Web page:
Now society being a term for complete coalition between its various classes, as long as every single class retains its proper place, stops at the employ­ment assigned to it, and receives the portion which is due to it of provision and honor, (that is, property and rank,) so long, assuredly, the temperament of the state is in the course of equipoise, and its affairs bear the stamp of regularity. But no sooner do they depart from this rule than disturbances result, tending to dissolve the bond of union, and introduce corruption and ruin. For it is admitted that the initiative of every state is correspondence in the opinions of the aggregate.* These, in point of co-operation, should stand in place of members to the individual;* and then the case would be, as if a person were brought into the world, possess­ing the powers of all who are in it. Assuredly no single person could oppose him, nor could any number of persons prevail against him, unless unity were effected among them to the same degree; so as to render them equivalent to a single person, surpassing, of course, the power of the entire aggregate while holding different opinions. Since, then, the management of multitudes cannot be carried on without a consorting unity, which is the unity of equity (as before explained), as long as the prince walks by the rule of equity, keeping all classes of men in their respective stations, and prohibiting them from oppression and violence (which is claiming more than their due), assuredly his kingdom will be well regulated. But if other­wise, every class will be engrossed in the allure­ments of self-interest, and will rise up in injury of each other, till, in course of excess and deficiency, the bond of union is entirely dissolved. We know from experience, that all states have always thriven according as their constituents harmonized with each other, that is, walked in the way of equity; and have all declined, according to the prevalence of iniquity and discord. Men of the world, as previously observed, are guided by its governors. No sooner do the prince or prince’s attendants pique themselves upon iniquity, than the secret incitement of sin, which is to be found in every nature, comes into play, and grows predominant. And since unity (as we have stated) cannot co-exist with oppression, ruin to the world’s temperament must be the infallible consequence. There is a saying, “Government will co-endure with unbelief, but not with injustice.”*

Hence it is laid down that a state may be pre­served by two principles: 1. Concord and unity among friends; 2. Contest and dissension among enemies. Because, as long as enemies are engaged with each other, they have no leisure for attempts upon others.* For this reason, when Alexander had conquered the kingdom of Darius, and found the armies of Ajam to be in great force,* he appre­hended, that in case of his disbanding them, they might re-assemble and set him at defiance; on the other hand, to exterminate them altogether would have been utterly repugnant to the principles of religion and humanity. Consulting Aristotle on the subject, he was advised by that great politician to disperse them, and attach to each the governance and management of a particular province: thus they might be taken up with each other, to the safeguard of the prince from their disaffection. Upon this Alexander established the sets of kings, and from that time till the dynasty of Ardshír Bābak unanimity was never sufficiently restored to enable us to take the lead.*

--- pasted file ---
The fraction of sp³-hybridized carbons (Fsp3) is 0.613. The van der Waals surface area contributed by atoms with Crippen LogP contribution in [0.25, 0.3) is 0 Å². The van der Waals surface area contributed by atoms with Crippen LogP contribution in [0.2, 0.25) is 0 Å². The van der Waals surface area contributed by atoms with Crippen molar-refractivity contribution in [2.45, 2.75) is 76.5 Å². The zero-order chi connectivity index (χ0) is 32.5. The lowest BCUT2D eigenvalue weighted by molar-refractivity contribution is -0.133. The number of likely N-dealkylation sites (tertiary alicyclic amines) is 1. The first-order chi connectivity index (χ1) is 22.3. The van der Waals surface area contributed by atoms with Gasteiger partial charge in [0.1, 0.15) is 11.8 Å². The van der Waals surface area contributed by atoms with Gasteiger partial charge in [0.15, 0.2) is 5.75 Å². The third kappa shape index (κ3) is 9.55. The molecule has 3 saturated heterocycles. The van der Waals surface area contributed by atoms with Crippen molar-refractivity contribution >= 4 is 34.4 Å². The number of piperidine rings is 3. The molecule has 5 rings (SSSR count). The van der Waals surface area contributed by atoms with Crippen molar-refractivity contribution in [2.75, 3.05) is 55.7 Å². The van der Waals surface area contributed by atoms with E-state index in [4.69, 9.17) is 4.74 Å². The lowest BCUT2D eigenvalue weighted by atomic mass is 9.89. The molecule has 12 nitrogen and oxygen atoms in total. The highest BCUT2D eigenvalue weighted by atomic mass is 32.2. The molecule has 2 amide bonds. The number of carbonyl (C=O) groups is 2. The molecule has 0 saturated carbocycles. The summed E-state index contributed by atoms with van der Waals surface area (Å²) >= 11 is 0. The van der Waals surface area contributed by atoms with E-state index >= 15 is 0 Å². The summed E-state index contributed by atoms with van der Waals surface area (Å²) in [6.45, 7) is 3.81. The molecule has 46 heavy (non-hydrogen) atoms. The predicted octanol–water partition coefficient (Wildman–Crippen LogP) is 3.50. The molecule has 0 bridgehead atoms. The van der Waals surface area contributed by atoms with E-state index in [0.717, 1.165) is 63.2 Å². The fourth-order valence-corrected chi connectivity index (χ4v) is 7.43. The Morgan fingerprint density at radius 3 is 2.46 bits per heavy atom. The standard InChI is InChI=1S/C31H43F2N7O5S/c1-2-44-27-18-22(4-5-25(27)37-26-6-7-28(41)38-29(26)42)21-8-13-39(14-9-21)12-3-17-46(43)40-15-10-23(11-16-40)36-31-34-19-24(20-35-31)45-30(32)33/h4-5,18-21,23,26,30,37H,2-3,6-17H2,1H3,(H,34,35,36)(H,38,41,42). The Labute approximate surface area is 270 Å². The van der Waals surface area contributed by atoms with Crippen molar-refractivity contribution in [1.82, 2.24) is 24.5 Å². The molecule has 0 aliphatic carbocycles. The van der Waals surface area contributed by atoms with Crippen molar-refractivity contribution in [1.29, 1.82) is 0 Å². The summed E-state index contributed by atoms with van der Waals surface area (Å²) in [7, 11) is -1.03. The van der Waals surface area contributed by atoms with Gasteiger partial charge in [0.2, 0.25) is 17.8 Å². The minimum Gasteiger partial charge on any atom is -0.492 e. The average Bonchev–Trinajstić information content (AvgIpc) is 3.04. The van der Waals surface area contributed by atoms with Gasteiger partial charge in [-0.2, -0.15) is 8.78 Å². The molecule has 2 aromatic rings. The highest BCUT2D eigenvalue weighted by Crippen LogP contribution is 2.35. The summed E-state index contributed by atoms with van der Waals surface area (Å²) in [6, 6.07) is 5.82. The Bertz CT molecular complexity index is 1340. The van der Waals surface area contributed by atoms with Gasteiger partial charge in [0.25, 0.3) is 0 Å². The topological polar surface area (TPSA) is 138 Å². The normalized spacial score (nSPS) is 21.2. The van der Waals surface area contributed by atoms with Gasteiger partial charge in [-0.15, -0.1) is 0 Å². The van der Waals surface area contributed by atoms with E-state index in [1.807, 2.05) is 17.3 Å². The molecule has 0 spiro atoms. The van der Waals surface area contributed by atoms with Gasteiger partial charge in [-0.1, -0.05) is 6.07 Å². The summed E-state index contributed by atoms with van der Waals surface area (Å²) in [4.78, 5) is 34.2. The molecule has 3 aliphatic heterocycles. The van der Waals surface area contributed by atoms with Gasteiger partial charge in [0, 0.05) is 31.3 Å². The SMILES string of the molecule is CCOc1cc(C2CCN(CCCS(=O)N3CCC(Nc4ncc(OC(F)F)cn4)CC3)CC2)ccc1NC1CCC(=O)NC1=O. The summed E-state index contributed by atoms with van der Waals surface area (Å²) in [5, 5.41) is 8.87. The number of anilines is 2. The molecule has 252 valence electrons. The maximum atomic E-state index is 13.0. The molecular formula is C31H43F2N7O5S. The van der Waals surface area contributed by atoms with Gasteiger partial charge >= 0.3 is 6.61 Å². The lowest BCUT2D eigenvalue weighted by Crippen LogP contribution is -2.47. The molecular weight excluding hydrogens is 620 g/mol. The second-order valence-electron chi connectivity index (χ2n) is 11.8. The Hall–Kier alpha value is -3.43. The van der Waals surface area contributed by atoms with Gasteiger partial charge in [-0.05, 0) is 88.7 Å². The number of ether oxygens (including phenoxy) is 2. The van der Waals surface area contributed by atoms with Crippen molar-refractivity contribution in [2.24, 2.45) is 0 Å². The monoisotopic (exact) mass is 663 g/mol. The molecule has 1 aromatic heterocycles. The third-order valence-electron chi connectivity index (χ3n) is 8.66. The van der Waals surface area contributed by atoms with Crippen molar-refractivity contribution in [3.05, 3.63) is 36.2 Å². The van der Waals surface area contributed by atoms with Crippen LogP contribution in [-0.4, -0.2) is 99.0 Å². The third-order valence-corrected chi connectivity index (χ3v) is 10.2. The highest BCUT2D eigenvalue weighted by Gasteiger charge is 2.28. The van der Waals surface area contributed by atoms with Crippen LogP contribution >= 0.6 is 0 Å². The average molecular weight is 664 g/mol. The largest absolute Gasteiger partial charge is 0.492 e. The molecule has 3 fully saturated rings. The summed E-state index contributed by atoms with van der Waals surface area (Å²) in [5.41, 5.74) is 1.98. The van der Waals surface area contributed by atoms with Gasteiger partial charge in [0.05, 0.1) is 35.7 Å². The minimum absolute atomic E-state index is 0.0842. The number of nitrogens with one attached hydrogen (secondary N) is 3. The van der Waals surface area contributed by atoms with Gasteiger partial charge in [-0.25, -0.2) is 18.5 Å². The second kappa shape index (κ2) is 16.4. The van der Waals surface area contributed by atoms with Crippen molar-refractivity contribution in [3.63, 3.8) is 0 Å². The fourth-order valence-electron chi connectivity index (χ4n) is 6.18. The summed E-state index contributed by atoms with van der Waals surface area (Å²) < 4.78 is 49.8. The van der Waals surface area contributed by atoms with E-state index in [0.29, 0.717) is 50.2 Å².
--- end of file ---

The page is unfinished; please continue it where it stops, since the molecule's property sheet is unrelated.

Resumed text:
In order to preserve this political equipoise, there is a correspondence to be maintained between the various classes. Like as the equipoise of bodily temperament is effected by intermixture and cor­respondence of four elements, the equipoise of the political temperament is to be sought for in the correspondence of four classes. 1. Men of the pen; such as lawyers, divines, judges, bookmen, statis­ticians, geometricians, astronomers, physicians, poets. In these and their exertions in the use of their delightful pens, the subsistence of the faith and of the world itself is vested and bound up. They occupy the place in politics that water does among the elements. Indeed, to persons of ready understanding, the similarity of knowledge and water is as clear as water itself, and as evident as the sun that makes it so. 2. Men of the sword; such as soldiers, fighting zealots, guards of forts and passes, &c.; without whose exercise of the impetuous and vindictive sword, no arrangement of the age’s interests could be effected; without the havoc of whose tempest-like energies, the materials of corruption, in the shape of rebellious and disaffected persons, could never be dissolved and dissipated. These then occupy the place of fire, their resemblance to it is too plain to require demonstration; no rational person need call in the aid of fire to discover it. 3. Men of business; such as merchants, capitalists, artisans, and crafts­men, by whom the means of emolument and all other interests are adjusted; and through whom the remotest extremes enjoy the advantage and safeguard of each other’s most peculiar commodities. The resemblance of these to air — the auxiliary of growth and increase in vegetables — the reviver of spirit in animal life — the medium by the undulation and movement of which all sorts of rare and precious things traverse the hearing to arrive at the head-quarters of human nature — is exceedingly manifest. 4. Husbandmen; such as seedsmen, bailiffs,* and agriculturists — the super­intendents of vegetation and preparers of provender; without whose exertions the continuance of the human kind must be cut short. These are, in fact, the only producers of what had no previous existence; the other classes adding nothing what­ever to subsisting products, but only transferring what subsists already from person to person, from place to place, and from form to form.* How close these come to the soil and surface of the earth — the point to which all the heavenly circles refer — the scope to which all the luminaries of the purer world direct their rays — the stage on which wonders are displayed — the limit to which mysteries are confined — must be universally apparent. In like manner then as in the composite organizations the passing of any element beyond its proper measure occasions the loss of equipoise, and is followed by dissolution and ruin, in political coalition, no less, the prevalence of any one class over the other three overturns the adjustment and dissolves the junction.* Next to the maintenance of correspondence between the four classes, atten­tion is to be directed to the condition of the indi­viduals composing them, and the place of every one determined according to his right.